local internal auditors have been challenged to align the profession with the changing business environment and emerging trends besides upholding professionalism.
Stephen Ineget, the KPMG country director, said internal auditors ought to understand that the world of business today is changing and, “therefore think critically on how to offer advice that will help companies improve accountability and performance to ensure sustainable growth and governance.”
According to Ineget, internal auditors must constantly acquire information and skills to become relevant in the economy particularly as competition continues to grow and trends change. “There is need to enhance practitioners’ ability to analyse and breakdown company problems and opportunities and then make recommendations that are in line with the company strategy,” he said during an internal auditors meeting in Kigali last week.
He added that the internal audit function should give insight to organisations to enable them achieve higher value.
Ineget, however, said the profession still faces huge challenges, including the skills gap and competencies to handle emerging issues like online fraud, that affect internal auditors’ performance.
He challenged local auditors to adopt new approaches in planning, execution, and reporting of results.
“Internal auditors must have the ability to assess and analyse the problem to the factually supported components if they are to provide a deeper understanding and clarity of the challenges of any given organisation or business entity,” he added. Gerald Nyangezi, the president of the Institute of Internal Auditors Rwanda, said that it is imperative for the auditors to work as a team, share information and expertise to help strengthen the profession.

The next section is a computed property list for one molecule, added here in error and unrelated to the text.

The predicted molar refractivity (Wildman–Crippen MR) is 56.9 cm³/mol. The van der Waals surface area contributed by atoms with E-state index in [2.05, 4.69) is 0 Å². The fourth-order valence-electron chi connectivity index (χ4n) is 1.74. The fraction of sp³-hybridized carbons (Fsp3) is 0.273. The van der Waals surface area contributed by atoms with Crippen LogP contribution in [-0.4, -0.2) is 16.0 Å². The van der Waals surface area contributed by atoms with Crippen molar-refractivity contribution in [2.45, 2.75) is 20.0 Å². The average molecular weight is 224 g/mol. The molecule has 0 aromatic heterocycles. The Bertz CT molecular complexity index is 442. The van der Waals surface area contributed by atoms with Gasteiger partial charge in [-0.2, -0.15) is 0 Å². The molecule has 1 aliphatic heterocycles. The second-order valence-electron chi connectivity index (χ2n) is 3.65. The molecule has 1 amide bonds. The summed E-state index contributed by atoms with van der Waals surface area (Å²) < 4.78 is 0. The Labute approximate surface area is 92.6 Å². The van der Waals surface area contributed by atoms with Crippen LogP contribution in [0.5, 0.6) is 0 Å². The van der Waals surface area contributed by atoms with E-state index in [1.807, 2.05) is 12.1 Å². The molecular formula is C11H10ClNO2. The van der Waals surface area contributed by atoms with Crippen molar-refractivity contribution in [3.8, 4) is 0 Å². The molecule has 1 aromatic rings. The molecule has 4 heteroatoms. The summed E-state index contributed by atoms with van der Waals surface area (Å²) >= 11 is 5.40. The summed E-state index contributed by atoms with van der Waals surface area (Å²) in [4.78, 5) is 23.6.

He observed that in most other careers there are platforms where people come together to learn and evaluate themselves.
“We want to see how we can work together as internal auditors to be able to leverage collective knowledge and share our experiences.
“This way we will be able to enhance our competencies, as well as create awareness among the various stakeholders about the institute and its role in supporting businesses,” he noted.
The institute has 80 members and, according to Nyangezi, it is working hard to attract more members and build its capacity and that of auditors.
Currently, the government facilitates public accountants and internal auditors to study and obtain certification in professional courses, such as Association of Chartered Certified Accountants (ACCA), Certified Public Accountants (CPA), and Chartered Internal Auditors (CIA), in the medium-term. There are also other courses, like the International Public Sector Accounting Standards Diploma (IPSAS), and International Financial Reporting Standards (IFRS) certificate, they can benefit from.